Warmer air, less sea ice lead to mercury decline in Arctic Ocean
The amount of mercury in the Arctic Ocean is declining as the region rapidly warms and loses sea ice, according to a new study. A new study in Geophysical Research Letters suggests that fish, marine mammals, polar bears, whales and humans in the Arctic might potentially be consuming lower amounts of toxic methylmercury as the region warms.
Puzzles invite you to explore Earth with interactive imagery
The EarthQuiz challenge can take you to virtual field locations with just the click of a button. Where in the world is this, and can you guess the significance of the geological features shown?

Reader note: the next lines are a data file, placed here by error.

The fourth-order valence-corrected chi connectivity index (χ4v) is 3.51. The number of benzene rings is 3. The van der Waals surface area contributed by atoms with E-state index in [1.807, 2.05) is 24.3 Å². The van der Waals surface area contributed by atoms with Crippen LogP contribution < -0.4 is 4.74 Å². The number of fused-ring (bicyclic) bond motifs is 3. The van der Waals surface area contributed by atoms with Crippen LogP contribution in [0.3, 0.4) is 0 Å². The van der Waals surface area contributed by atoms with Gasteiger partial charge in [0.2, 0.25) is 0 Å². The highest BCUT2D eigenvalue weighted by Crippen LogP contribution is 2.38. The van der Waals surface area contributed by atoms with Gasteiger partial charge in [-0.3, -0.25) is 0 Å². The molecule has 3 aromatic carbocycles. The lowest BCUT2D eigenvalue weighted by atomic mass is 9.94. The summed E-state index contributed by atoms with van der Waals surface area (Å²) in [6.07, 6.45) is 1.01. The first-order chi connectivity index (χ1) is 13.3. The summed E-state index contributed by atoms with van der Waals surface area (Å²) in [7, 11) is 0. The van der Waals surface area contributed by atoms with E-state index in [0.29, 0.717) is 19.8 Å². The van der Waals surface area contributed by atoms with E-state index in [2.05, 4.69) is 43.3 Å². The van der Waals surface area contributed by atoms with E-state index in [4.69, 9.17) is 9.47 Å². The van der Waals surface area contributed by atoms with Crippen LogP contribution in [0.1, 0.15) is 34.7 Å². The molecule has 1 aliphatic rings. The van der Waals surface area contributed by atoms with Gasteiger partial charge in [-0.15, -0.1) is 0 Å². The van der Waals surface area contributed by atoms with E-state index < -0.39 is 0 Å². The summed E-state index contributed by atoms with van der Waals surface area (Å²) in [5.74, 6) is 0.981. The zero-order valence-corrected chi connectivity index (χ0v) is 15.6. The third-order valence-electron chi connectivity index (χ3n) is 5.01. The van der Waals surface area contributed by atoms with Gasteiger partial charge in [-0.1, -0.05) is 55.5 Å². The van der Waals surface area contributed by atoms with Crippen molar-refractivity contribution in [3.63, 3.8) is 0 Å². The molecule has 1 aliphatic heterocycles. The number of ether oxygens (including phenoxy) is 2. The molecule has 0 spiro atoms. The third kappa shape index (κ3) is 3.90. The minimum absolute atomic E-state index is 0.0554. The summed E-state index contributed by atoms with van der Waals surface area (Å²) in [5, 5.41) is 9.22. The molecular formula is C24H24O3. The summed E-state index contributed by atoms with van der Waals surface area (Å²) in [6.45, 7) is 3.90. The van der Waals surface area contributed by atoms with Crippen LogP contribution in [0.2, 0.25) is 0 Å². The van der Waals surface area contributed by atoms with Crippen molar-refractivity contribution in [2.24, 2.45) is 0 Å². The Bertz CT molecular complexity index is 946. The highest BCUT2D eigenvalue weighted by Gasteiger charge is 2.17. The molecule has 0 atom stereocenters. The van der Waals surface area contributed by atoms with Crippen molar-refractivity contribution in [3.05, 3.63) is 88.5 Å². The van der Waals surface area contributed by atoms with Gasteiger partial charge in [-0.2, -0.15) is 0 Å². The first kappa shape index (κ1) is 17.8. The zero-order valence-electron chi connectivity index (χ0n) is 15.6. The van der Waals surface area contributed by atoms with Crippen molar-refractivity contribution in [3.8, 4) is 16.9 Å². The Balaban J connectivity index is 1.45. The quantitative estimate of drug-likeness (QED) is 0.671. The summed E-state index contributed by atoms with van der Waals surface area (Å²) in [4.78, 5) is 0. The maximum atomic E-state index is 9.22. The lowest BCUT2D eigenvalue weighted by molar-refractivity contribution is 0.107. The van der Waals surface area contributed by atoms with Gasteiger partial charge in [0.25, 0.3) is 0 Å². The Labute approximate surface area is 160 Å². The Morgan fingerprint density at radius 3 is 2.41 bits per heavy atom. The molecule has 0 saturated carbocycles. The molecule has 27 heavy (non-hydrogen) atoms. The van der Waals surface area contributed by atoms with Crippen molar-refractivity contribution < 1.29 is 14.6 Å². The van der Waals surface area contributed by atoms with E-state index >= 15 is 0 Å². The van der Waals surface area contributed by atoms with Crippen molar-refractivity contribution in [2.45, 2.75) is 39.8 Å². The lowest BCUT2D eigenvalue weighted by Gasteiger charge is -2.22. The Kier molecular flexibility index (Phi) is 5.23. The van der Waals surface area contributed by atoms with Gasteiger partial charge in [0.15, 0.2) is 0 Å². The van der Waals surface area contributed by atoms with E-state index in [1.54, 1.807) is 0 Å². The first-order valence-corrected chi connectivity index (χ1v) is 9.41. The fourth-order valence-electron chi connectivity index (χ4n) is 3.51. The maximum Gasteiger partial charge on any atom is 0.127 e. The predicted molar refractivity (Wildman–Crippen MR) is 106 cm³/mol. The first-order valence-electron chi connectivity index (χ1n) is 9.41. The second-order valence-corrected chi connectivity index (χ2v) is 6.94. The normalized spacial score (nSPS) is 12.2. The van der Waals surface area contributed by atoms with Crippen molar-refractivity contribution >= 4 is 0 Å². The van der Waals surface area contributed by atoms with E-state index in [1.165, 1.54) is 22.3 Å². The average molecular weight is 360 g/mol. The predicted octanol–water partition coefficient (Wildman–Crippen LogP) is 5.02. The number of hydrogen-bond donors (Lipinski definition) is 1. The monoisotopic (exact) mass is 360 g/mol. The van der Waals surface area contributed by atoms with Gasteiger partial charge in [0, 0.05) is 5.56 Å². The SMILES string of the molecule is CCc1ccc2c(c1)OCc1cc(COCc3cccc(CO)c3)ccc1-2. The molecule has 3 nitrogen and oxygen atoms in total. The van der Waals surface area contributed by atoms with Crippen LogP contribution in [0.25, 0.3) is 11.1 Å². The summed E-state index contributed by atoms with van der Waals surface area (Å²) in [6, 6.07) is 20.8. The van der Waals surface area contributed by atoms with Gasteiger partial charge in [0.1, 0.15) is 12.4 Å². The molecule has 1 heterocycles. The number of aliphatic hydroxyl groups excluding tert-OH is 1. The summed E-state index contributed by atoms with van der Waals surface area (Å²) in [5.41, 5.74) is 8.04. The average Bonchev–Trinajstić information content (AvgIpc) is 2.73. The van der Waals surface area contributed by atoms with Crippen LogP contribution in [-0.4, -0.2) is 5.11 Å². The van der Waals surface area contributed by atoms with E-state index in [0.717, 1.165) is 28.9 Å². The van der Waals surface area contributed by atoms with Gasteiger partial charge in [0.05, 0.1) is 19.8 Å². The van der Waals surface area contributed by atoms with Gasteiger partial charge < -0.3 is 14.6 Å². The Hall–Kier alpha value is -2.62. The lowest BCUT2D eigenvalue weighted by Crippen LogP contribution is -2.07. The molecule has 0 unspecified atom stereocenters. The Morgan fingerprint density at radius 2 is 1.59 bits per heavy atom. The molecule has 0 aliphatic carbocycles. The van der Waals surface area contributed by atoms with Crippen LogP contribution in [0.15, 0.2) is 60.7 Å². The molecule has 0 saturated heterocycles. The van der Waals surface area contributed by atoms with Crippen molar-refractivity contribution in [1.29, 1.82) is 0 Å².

New research papers
Charting unknown waters--On the role of surprise in flood risk assessment and management, Water Resources Research
On the reliability of the Spatial Scintillation Index to detect earthquake precursors in the ionosphere, Radio Science
Variation of Jupiter's aurora observed by Hisaki/EXCEED: 2. Estimations of auroral parameters and magnetospheric dynamics, Journal of Geophysical Research: Space Physics
Diurnal to annual changes in latent, sensible heat and CO2 fluxes over a Laurentian Great Lake: A case study in western Lake Erie, Journal of Geophysical Research: Biogeosciences
Particulate nitrogen exports in stream runoff exceed dissolved nitrogen forms during large tropical storms in a temperate, headwater, forested watershed, Journal of Geophysical Research: Biogeosciences
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